What do people mean when they say “Dynamic Route Planning”?
It is my experience that this expression has a large variety of meanings depending on who you ask. In fact is has so many meanings that I would argue that it has become meaningless in many cases. Here are some of the examples we have come across in discussions, tenders and other encounters with our customers and prospects.
A: “A pre-planning phase where routes are automatically re-planned by a computer as new orders are added/removed/changed”
B: “A planned route which is automatically re-planned by a computer as changes occur in the course of a working day – hence, including during the route execution.”
C: “A comprehensive planning of several Distribution Routes in a defined area by the application of more or less advanced heuristic, iterative algorithms”
D: “A route planning that takes road conditions and/or live traffic information into account, when calculating the route(s).”
E: “A vague idea/fantasy/wet dream – that somehow a computer is able to solve the problems with over- or under dimensioned capacity on a given fleet of vehicles and drivers. Sometimes even including vehicles of different sizes and scope, drivers with varying work hours etc… the wish list seems endless.
F: “Any mix of the above alternatives”
G: and…. “Probably many more interpretations prevail…”
As anyone with practical experience with distribution will have learned, the planning of distribution routes may often prove one of the most complicated and distressful jobs anyone can think of.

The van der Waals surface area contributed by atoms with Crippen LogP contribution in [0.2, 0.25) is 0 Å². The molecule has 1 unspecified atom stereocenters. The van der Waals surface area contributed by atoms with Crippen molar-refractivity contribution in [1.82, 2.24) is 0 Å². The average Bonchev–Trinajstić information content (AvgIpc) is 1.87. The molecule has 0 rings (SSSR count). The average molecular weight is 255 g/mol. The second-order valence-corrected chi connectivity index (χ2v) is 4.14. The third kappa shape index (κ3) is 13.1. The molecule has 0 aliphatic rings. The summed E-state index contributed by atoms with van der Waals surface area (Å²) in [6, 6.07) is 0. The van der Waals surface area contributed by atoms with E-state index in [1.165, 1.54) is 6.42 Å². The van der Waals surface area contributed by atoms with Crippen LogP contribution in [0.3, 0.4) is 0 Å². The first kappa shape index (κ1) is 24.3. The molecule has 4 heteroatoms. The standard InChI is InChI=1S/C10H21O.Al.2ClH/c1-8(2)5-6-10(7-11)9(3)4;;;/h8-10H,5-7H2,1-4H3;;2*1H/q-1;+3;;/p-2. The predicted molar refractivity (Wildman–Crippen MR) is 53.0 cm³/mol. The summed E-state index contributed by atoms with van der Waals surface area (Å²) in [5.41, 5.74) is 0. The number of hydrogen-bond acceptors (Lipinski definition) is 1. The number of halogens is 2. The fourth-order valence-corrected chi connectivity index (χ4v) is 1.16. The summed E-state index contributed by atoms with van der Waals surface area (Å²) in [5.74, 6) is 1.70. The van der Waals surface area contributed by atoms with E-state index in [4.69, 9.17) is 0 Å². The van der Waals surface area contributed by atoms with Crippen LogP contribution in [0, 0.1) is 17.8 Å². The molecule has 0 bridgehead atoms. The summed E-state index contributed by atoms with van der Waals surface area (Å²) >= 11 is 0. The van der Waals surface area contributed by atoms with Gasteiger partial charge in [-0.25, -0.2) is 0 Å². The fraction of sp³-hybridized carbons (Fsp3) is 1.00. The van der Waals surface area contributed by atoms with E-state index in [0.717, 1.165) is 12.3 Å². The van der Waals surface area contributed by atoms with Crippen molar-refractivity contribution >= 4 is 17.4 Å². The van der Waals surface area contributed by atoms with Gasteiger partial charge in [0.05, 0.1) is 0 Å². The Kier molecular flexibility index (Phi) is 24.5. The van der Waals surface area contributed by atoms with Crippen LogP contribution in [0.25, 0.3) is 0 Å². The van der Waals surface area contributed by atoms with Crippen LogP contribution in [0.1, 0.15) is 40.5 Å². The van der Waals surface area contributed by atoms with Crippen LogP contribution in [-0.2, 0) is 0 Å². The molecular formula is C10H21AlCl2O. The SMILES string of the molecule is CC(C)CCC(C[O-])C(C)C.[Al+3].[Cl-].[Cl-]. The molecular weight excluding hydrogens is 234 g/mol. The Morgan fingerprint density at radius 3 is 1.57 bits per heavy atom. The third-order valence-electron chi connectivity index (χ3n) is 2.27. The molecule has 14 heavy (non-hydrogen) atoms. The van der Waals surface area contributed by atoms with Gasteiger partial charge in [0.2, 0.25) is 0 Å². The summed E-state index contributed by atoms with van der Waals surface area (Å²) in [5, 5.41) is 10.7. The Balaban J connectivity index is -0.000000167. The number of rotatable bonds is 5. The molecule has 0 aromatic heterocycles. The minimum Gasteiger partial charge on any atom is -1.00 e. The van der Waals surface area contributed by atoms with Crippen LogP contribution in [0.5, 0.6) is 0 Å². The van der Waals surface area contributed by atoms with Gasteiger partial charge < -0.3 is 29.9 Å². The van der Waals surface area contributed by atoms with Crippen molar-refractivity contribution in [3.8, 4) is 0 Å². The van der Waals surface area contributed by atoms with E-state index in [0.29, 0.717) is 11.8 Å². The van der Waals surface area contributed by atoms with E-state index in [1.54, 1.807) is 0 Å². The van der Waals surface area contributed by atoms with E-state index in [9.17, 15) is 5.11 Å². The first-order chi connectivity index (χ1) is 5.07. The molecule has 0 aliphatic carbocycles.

In my opinion, there are two main different ways of approaching the challenge of planning distribution routes. Different pieces of information enter and alter the process at different stages.
1. Entity View: You can see each order as an initial set of information – an entity – being progressively enriched with more and more information as the time passes; until completion.
The order is received, evaluated (where from/to, how much, special conditions), a time and a date is set for the execution, a driver and vehicle is added, a route is assigned, and then later on it is executed. Hereafter again, unforeseen events may require that further information be added; customer not at home, item damaged or missing etc. etc. The original information, however, is not forcibly altered in the process by pre-defined rules and therefore it is only sporadically changed.
2. Process View: You can see the order as going through a process of checkpoints, each stage “leading the order in the right direction” – so to say. With the process view the order is still evaluated upon receipt, but this is where similarities end. The order should not be passed on to the next stage in the process until the data quality lives up to standard. Correctly spelled address, no duplicate barcodes, workable time window, etc. The next steps concerning assertion of physical location, condition of the goods followed by the placement on the best possible route etc. again are seen as checks on a “road with stoplights” where the order is not passed on to the next stage until the light is “green” from the preceding checkpoint… you get the idea.
Most distribution companies we have met tend to accept option 1; often without really thinking about it. Why should they, it works!